Date of Award
Master of Science
Biosystems Engineering Technology
John I. Sewell
B.L. Bledsoe, D.O. Baxter, Summer A. Griffin
Adequate information on which to base efficient designs of internal baffles in liquid manure holding tanks is not available. Laboratory models constructed to one-fifth scale of a prototype liquid manure system were investigated. The agitation nozzle, baffles, and pumping rates were also modeled. Peat moss was used to simulate scaled cow manure. The laboratory test consisted of the following tank arrangements; (1) no baffles, (2) center baffles, (3) side baffles, and (4) side and center baffles. The following conclusions were drawn: (1) the use of the three baffle arrangements decreased the amount of solids left in the tank, and (2) the geometric placement of the agitator nozzle in this study and the use of baffles had a favorable effect on slurry agitation. The least effective was the tank with no baffles, and the most effective treatment was with the side and center baffles.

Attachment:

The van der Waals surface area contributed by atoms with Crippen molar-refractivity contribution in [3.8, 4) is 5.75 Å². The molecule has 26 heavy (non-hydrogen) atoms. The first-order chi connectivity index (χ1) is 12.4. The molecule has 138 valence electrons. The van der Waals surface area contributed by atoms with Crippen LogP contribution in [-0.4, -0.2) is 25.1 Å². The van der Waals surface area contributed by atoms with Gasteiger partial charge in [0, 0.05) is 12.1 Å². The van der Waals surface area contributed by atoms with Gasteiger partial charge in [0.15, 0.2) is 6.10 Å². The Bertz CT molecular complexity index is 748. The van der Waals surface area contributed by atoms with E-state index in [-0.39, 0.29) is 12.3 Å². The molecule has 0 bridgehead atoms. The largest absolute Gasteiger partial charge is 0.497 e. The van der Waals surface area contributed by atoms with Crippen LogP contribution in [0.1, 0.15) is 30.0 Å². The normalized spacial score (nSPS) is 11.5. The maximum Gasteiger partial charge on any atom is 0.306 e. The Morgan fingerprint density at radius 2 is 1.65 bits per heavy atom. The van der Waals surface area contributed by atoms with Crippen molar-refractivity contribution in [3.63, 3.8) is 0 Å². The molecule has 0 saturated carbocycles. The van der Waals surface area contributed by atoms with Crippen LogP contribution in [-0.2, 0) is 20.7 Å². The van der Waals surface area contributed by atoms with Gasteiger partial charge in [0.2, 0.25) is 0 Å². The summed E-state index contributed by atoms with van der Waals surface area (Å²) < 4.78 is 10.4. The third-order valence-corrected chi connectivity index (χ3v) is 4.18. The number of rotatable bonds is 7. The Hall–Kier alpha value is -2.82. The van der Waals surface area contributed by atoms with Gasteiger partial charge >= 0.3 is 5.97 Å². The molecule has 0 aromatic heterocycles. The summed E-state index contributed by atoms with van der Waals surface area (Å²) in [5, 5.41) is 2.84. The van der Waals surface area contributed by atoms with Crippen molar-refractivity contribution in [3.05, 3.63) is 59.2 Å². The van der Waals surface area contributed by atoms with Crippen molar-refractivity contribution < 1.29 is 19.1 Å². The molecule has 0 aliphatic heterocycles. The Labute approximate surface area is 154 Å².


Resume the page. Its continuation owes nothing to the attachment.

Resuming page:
The results of the test conducted in the model tank were evaluated on the basis of volume of settled solids left in the tank above a slurry base level of 1.5 inches. Based on the volume of solids buildup above the base level, these tests showed that a significant difference in the removal of settled solids existed between each of the four treatments.
Scholfield, Frederick Griffin, "An experimental investigation of the effects of baffles on the agitation and removal of manure solids from a liquid manure holding tank. " Master's Thesis, University of Tennessee, 1969.